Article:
Background: Schizophyllum is an important genus of basidiomycetes that, apart from being of genetic and biotechnological interest, is reported as an opportunistic pathogen in mammals. In immunocompromised patients in particular, it can colonize and infect many sites, although it has mainly been found in the respiratory tract. Schizophyllum commune is the best-known species and the only one reported in a clinical setting. The aim of this study was to carry out a multi-locus phylogenetic analysis of 23 clinical isolates of Schizophyllum spp. that have been received from different hospitals in the USA and 9 reference strains held in different culture collections (six strains of S. commune and three representatives each one of S. radiatum, S. fasciatum and S. umbrinum), which will then determine the spectrum of species of that genus linked to human clinical specimens.
Material/methods: The clinical isolates were provided by the Fungus Testing Laboratory at the University of Texas Health Science Center (USA). The strains were cultivated on potato dextrose agar and the DNA was extracted after 7 to 10 days using the FastDNA® Kit and the FastPrep® Instrument. A PCR was performed to amplify the region of interest. The markers used for the study were the internal transcribed spacer (ITS) and the nuclear large subunit rDNA (LSU), using the ITS5 and LR5 primers, RNA polymerase II second largest subunit (RPB2), using 5F and 7CR primers, and translation elongation factor 1-alpha (EF-1α), using EF-983F and EF-2218R primers. PCR products were sequenced in both directions using the same primers at Macrogen Europe. Sequences were edited and assembled using Sequencher 4.1.4. The phylogenetic analyses were carried out by the Maximum Likelihood and Bayesian methods using MEGA v.6 and MrBayes v.3.1.2 software, respectively.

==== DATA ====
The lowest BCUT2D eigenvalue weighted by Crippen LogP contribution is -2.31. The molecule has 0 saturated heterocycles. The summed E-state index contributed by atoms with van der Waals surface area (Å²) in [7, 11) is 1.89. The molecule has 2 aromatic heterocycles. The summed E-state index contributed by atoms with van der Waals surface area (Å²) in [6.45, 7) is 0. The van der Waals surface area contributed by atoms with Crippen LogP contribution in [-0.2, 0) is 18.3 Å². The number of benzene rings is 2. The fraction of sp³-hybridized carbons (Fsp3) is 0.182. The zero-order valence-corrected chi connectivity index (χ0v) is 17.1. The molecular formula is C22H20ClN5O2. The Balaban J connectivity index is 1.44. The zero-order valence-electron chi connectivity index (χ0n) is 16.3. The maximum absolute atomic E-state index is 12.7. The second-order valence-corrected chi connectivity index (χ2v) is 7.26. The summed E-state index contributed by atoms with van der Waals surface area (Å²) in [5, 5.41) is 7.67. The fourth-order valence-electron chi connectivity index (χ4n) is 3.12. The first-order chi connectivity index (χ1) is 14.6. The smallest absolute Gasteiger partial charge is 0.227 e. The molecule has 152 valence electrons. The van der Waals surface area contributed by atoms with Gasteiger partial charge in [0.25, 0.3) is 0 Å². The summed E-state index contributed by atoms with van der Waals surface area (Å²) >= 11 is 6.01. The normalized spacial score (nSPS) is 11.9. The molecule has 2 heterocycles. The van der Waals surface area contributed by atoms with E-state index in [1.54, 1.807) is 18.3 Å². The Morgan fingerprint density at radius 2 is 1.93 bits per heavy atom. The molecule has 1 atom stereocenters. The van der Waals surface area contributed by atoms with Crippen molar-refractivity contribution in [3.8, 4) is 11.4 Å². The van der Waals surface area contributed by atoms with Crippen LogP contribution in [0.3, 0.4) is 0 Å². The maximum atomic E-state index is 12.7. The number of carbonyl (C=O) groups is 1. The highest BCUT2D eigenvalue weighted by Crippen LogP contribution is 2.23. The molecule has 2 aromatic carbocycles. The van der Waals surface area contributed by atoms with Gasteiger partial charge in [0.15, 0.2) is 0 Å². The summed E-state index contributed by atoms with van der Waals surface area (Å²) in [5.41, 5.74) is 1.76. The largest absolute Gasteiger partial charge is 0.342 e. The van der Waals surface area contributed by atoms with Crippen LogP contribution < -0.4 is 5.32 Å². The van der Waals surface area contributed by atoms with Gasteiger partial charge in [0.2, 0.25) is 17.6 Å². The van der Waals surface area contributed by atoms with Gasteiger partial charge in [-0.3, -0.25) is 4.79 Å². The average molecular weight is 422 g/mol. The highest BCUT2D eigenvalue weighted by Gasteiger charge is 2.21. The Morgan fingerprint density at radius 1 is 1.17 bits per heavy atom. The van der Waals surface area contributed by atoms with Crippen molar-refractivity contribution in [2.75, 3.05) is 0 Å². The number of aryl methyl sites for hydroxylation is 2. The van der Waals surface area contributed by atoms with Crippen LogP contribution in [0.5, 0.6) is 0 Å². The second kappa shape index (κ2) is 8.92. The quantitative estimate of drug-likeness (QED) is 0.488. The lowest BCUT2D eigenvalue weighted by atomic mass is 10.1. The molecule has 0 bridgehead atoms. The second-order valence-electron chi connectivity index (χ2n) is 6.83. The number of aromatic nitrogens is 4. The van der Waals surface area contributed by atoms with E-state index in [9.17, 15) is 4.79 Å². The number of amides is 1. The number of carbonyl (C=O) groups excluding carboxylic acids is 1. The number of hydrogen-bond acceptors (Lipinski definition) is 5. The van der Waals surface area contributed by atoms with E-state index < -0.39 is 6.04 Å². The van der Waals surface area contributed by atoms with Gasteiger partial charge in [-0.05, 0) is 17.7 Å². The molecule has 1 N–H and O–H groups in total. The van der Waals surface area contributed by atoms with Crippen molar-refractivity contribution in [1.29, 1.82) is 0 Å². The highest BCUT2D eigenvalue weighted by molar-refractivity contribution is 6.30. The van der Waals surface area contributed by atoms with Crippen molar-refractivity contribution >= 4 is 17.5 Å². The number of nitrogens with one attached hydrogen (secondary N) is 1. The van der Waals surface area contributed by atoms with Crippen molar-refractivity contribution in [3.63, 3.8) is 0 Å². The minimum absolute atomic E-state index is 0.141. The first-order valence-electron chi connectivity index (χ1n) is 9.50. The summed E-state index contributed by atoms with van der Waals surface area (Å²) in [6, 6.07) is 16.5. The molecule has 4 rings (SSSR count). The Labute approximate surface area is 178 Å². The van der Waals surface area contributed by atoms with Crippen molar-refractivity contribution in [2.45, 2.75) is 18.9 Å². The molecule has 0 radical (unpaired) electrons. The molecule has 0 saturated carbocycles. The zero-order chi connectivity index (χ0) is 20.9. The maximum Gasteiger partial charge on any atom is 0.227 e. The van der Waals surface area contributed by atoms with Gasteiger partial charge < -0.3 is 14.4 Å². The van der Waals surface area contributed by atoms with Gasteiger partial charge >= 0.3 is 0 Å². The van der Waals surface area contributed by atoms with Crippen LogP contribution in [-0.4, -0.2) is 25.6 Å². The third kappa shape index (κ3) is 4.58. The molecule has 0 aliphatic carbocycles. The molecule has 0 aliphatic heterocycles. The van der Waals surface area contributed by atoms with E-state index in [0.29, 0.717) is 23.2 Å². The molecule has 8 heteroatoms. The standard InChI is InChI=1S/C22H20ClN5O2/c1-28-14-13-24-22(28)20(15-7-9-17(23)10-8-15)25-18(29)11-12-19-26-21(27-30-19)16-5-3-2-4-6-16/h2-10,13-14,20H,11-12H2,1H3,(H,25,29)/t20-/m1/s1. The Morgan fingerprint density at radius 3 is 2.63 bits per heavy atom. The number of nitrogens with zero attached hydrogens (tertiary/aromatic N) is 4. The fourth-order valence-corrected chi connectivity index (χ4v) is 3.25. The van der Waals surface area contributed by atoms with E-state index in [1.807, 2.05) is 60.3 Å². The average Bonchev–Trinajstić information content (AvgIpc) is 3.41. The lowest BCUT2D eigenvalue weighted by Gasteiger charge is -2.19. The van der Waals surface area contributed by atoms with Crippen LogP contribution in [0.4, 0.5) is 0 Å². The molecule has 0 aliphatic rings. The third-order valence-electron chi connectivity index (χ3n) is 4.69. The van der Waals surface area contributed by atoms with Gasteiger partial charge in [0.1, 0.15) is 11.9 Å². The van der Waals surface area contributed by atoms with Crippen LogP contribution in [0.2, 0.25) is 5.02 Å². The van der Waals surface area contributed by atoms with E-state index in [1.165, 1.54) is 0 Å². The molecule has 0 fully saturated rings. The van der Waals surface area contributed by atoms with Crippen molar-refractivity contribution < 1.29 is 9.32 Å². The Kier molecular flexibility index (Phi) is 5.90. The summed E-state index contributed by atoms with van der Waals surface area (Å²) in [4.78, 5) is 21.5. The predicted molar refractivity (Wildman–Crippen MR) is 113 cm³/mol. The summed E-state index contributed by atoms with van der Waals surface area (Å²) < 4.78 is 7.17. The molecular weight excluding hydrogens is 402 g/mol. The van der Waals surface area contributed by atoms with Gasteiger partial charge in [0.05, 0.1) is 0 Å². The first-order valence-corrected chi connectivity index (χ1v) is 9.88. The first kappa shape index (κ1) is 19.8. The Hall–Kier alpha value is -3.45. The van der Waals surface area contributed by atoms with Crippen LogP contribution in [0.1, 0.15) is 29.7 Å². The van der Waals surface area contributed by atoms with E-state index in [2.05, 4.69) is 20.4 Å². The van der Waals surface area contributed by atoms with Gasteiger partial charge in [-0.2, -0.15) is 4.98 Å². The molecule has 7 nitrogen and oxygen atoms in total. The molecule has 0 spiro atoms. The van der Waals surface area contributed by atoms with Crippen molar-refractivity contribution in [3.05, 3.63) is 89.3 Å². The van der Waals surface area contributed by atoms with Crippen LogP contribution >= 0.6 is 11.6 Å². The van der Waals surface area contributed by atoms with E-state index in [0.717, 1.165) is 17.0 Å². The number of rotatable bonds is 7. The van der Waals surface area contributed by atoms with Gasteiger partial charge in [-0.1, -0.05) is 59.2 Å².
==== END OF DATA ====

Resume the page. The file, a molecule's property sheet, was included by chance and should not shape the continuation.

Results: The final tree, which comprised 2629 bp, revealed that 22 of the 23 clinical isolates from the USA were placed in the S. radiatum clade, with high support values, and only one isolate in the S. commune clade. This was an interesting result because it is the first time that this species has been reported in clinical samples. The two mentioned species show very similar morphological features in vitro (i.e, white, cottony, unsporulated colonies composed of hyphae with clamp connections). The rDNA region proved to be little variable and not phylogenetically informative in these fungi. The other markers studied showed a higher variance, enabling a better resolution.
Conclusions: Instead of S. commune, as commonly thought, S. radiatum was the prevalent species of the genus in clinical specimens from the USA.